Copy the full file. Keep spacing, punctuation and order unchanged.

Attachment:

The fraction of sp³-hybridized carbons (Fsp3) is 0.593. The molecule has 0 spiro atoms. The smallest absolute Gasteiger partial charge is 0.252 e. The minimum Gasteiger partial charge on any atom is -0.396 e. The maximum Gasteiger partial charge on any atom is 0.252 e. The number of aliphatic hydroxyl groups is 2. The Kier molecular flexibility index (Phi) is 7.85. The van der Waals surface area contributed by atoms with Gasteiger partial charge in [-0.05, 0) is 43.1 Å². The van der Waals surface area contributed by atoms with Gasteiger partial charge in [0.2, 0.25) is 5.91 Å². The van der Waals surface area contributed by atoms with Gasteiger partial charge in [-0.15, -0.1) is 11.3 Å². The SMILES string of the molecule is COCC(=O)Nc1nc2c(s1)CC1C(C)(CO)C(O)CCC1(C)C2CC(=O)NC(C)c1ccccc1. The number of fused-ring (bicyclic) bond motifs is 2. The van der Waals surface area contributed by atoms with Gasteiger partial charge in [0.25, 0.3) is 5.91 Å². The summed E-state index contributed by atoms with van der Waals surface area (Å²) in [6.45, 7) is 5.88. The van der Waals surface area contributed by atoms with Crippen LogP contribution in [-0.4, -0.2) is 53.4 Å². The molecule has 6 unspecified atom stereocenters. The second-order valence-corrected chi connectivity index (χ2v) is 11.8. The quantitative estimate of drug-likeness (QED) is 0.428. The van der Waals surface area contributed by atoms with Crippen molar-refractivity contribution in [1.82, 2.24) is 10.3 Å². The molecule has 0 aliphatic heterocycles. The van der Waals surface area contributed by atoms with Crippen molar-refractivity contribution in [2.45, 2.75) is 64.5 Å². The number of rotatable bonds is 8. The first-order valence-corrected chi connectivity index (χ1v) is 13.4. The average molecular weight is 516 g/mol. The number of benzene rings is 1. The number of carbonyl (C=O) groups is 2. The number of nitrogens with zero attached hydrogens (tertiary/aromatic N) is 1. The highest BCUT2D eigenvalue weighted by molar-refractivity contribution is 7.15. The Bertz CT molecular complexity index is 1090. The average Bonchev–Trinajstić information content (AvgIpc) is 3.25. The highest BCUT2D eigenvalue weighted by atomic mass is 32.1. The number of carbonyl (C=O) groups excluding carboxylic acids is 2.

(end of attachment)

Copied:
The fraction of sp³-hybridized carbons (Fsp3) is 0.593. The molecule has 0 spiro atoms. The smallest absolute Gasteiger partial charge is 0.252 e. The minimum Gasteiger partial charge on any atom is -0.396 e. The maximum Gasteiger partial charge on any atom is 0.252 e. The number of aliphatic hydroxyl groups is 2. The Kier molecular flexibility index (Phi) is 7.85. The van der Waals surface area contributed by atoms with Gasteiger partial charge in [-0.05, 0) is 43.1 Å². The van der Waals surface area contributed by atoms with Gasteiger partial charge in [0.2, 0.25) is 5.91 Å². The van der Waals surface area contributed by atoms with Gasteiger partial charge in [-0.15, -0.1) is 11.3 Å². The SMILES string of the molecule is COCC(=O)Nc1nc2c(s1)CC1C(C)(CO)C(O)CCC1(C)C2CC(=O)NC(C)c1ccccc1. The number of fused-ring (bicyclic) bond motifs is 2. The van der Waals surface area contributed by atoms with Gasteiger partial charge in [0.25, 0.3) is 5.91 Å². The summed E-state index contributed by atoms with van der Waals surface area (Å²) in [6.45, 7) is 5.88. The van der Waals surface area contributed by atoms with Crippen LogP contribution in [-0.4, -0.2) is 53.4 Å². The molecule has 6 unspecified atom stereocenters. The second-order valence-corrected chi connectivity index (χ2v) is 11.8. The quantitative estimate of drug-likeness (QED) is 0.428. The van der Waals surface area contributed by atoms with Crippen molar-refractivity contribution in [1.82, 2.24) is 10.3 Å². The molecule has 0 aliphatic heterocycles. The van der Waals surface area contributed by atoms with Crippen molar-refractivity contribution in [2.45, 2.75) is 64.5 Å². The number of rotatable bonds is 8. The first-order valence-corrected chi connectivity index (χ1v) is 13.4. The average molecular weight is 516 g/mol. The number of benzene rings is 1. The number of carbonyl (C=O) groups is 2. The number of nitrogens with zero attached hydrogens (tertiary/aromatic N) is 1. The highest BCUT2D eigenvalue weighted by molar-refractivity contribution is 7.15. The Bertz CT molecular complexity index is 1090. The average Bonchev–Trinajstić information content (AvgIpc) is 3.25. The highest BCUT2D eigenvalue weighted by atomic mass is 32.1. The number of carbonyl (C=O) groups excluding carboxylic acids is 2.